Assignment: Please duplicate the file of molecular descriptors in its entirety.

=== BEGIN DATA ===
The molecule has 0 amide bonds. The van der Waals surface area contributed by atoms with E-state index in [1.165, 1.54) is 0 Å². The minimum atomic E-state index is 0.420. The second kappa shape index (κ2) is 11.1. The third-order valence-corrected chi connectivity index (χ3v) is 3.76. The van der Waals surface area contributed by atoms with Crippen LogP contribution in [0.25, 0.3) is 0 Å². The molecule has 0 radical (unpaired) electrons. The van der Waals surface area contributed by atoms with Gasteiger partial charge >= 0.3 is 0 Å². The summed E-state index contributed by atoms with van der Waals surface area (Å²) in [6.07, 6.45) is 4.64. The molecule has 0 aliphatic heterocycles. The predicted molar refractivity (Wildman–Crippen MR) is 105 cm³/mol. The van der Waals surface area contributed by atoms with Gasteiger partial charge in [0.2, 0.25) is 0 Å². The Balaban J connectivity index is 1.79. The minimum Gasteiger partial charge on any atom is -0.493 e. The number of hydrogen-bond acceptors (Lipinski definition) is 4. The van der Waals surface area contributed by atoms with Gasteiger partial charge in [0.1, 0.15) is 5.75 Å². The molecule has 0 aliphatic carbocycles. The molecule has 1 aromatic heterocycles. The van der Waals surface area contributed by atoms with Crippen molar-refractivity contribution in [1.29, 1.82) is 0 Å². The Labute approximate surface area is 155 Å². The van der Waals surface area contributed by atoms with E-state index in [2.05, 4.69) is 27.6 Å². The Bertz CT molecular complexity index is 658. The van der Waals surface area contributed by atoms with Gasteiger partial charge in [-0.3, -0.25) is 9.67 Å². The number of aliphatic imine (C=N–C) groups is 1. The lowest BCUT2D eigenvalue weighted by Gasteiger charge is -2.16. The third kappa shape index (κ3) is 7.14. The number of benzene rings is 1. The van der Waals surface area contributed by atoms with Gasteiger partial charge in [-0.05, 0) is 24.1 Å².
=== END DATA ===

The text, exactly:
The molecule has 0 amide bonds. The van der Waals surface area contributed by atoms with E-state index in [1.165, 1.54) is 0 Å². The minimum atomic E-state index is 0.420. The second kappa shape index (κ2) is 11.1. The third-order valence-corrected chi connectivity index (χ3v) is 3.76. The van der Waals surface area contributed by atoms with Crippen LogP contribution in [0.25, 0.3) is 0 Å². The molecule has 0 radical (unpaired) electrons. The van der Waals surface area contributed by atoms with Gasteiger partial charge >= 0.3 is 0 Å². The summed E-state index contributed by atoms with van der Waals surface area (Å²) in [6.07, 6.45) is 4.64. The molecule has 0 aliphatic heterocycles. The predicted molar refractivity (Wildman–Crippen MR) is 105 cm³/mol. The van der Waals surface area contributed by atoms with Gasteiger partial charge in [0.2, 0.25) is 0 Å². The Balaban J connectivity index is 1.79. The minimum Gasteiger partial charge on any atom is -0.493 e. The number of hydrogen-bond acceptors (Lipinski definition) is 4. The van der Waals surface area contributed by atoms with Gasteiger partial charge in [0.1, 0.15) is 5.75 Å². The molecule has 0 aliphatic carbocycles. The molecule has 1 aromatic heterocycles. The van der Waals surface area contributed by atoms with Crippen molar-refractivity contribution in [1.29, 1.82) is 0 Å². The Labute approximate surface area is 155 Å². The van der Waals surface area contributed by atoms with E-state index in [2.05, 4.69) is 27.6 Å². The Bertz CT molecular complexity index is 658. The van der Waals surface area contributed by atoms with Gasteiger partial charge in [-0.3, -0.25) is 9.67 Å². The number of aliphatic imine (C=N–C) groups is 1. The lowest BCUT2D eigenvalue weighted by Gasteiger charge is -2.16. The third kappa shape index (κ3) is 7.14. The number of benzene rings is 1. The van der Waals surface area contributed by atoms with Gasteiger partial charge in [-0.05, 0) is 24.1 Å².